My faith in the Australian public has been restored after John Howard not only lost the election but also lost his own seat as well. The ratification of the Kyoto Protocol is imminent, and I’m also hopeful that a “sorry” for the stolen generation is on the horizon.
Of course we all know Kevin Rudd and the Labor party dominated the results in the house of representatives, but in the Senate things are much more interesting. As only half of the Senate is elected at any one time the Liberals and Family first still retain some seats. Here’s the breakdown:
- 37 seats for the Coalition
- 32 for Labor
- 5 for the Greens
- 1 for Family First
- 1 for Nick Xenophon
So while Labor holds the lower house, a bill must be voted on in both the lower house and the Senate before being passed. This will make things very interesting next July when the new Senate sits for the first time.
Take Kyoto for example. The Coalition will vote against it while Labor will vote for it, as will the Greens. That makes it a dead tie at 37 a piece. Xenophon will also vote for it, which leaves Steve Fielding of Family First, who thankfully will also vote to ratify it. That gives 39 for and 37 against, which means it should pass. It should also give you an impression on how important Nick Xenophon and Steve Fielding will be in holding the balance of power.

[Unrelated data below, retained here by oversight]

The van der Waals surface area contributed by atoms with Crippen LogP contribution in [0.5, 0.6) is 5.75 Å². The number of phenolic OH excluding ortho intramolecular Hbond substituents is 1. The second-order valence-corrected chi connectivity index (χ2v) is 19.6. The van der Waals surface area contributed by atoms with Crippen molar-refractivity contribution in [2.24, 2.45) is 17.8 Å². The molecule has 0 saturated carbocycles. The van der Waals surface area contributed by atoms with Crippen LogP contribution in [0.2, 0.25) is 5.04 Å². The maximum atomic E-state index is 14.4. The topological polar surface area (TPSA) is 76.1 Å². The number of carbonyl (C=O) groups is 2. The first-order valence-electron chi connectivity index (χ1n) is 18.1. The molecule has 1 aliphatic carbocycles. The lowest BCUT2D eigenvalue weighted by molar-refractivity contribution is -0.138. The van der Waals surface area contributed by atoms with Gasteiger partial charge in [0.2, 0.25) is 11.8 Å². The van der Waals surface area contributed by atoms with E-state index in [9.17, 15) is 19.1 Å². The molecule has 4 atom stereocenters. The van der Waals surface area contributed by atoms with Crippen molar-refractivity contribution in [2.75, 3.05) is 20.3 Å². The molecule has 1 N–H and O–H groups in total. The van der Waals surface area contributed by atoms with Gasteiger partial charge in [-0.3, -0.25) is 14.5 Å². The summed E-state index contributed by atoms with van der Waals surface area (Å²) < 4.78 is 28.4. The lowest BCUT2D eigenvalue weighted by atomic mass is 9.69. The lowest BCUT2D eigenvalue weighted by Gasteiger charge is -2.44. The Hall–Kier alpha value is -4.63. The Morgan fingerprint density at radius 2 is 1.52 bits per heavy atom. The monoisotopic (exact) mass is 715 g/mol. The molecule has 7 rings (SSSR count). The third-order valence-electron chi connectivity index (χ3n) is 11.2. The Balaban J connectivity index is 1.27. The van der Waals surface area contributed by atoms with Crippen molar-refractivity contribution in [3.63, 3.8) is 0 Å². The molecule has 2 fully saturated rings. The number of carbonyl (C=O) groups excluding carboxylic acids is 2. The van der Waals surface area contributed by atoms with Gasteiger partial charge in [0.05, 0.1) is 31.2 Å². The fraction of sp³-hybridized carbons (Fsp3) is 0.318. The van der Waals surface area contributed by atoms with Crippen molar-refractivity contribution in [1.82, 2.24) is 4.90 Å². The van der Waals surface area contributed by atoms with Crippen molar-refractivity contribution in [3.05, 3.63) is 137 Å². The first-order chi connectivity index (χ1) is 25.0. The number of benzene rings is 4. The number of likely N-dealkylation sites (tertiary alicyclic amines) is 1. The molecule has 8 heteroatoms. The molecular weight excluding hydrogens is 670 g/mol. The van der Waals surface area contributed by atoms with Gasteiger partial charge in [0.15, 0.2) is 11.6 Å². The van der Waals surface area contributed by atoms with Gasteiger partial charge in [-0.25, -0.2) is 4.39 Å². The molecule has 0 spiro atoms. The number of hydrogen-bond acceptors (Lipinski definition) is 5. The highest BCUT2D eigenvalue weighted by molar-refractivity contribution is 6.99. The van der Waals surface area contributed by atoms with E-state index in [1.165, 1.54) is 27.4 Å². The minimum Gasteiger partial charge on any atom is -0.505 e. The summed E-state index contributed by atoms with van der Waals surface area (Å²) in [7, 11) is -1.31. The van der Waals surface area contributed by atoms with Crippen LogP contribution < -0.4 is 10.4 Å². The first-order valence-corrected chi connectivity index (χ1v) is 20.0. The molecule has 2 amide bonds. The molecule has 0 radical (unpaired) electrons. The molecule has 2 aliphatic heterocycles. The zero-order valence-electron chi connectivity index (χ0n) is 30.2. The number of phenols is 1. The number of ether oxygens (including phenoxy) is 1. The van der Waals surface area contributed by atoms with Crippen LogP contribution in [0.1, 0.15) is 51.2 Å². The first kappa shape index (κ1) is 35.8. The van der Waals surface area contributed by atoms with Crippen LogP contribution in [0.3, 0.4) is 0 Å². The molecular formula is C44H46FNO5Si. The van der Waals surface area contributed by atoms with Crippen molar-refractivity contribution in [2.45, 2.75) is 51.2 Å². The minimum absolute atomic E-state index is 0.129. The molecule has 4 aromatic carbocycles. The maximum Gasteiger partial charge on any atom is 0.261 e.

As for the Greens, they will have considerable influence on Labor party policy, as without them Labor can’t pass anything. This will be especially important on issues where they disagree, such as the pulp mill which Labor continues to support. Another important player will be the coalition’s Barnaby Joyce who’s been known to cross the floor and vote with Labor from time to time.
There are interesting times ahead, including a small chance of the dreaded double dissolution. Ultimately I’m very happy that the coalition’s majority has been defeated, as now the government will need to work with the minor parties rather than just blindly pursuing their own agendas.